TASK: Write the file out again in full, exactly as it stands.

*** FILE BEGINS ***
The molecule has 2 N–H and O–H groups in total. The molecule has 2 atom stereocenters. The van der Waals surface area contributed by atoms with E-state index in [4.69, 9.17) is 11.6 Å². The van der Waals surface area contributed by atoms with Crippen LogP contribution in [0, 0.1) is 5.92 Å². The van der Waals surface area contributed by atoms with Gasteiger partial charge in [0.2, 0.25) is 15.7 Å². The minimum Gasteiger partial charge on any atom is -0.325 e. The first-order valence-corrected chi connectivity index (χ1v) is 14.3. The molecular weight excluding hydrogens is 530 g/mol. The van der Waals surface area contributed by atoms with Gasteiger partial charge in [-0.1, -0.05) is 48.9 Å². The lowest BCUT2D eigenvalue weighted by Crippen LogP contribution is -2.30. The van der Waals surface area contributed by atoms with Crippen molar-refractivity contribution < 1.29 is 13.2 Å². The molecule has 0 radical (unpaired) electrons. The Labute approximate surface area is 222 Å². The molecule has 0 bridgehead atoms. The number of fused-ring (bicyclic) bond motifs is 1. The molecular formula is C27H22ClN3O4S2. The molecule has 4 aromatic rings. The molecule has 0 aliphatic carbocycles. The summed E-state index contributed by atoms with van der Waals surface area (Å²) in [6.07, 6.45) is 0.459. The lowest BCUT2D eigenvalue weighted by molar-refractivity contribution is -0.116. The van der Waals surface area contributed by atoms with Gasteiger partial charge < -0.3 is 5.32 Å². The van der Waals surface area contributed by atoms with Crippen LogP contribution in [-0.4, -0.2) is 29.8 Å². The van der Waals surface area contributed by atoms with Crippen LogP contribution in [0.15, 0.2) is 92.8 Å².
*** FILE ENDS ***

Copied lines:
The molecule has 2 N–H and O–H groups in total. The molecule has 2 atom stereocenters. The van der Waals surface area contributed by atoms with E-state index in [4.69, 9.17) is 11.6 Å². The van der Waals surface area contributed by atoms with Crippen LogP contribution in [0, 0.1) is 5.92 Å². The van der Waals surface area contributed by atoms with Gasteiger partial charge in [0.2, 0.25) is 15.7 Å². The minimum Gasteiger partial charge on any atom is -0.325 e. The first-order valence-corrected chi connectivity index (χ1v) is 14.3. The molecular weight excluding hydrogens is 530 g/mol. The van der Waals surface area contributed by atoms with Gasteiger partial charge in [-0.1, -0.05) is 48.9 Å². The lowest BCUT2D eigenvalue weighted by Crippen LogP contribution is -2.30. The van der Waals surface area contributed by atoms with Crippen molar-refractivity contribution < 1.29 is 13.2 Å². The molecule has 0 radical (unpaired) electrons. The Labute approximate surface area is 222 Å². The molecule has 0 bridgehead atoms. The number of fused-ring (bicyclic) bond motifs is 1. The molecular formula is C27H22ClN3O4S2. The molecule has 4 aromatic rings. The molecule has 0 aliphatic carbocycles. The summed E-state index contributed by atoms with van der Waals surface area (Å²) in [6.07, 6.45) is 0.459. The lowest BCUT2D eigenvalue weighted by molar-refractivity contribution is -0.116. The van der Waals surface area contributed by atoms with Gasteiger partial charge < -0.3 is 5.32 Å². The van der Waals surface area contributed by atoms with Crippen LogP contribution in [-0.4, -0.2) is 29.8 Å². The van der Waals surface area contributed by atoms with Crippen LogP contribution in [0.15, 0.2) is 92.8 Å².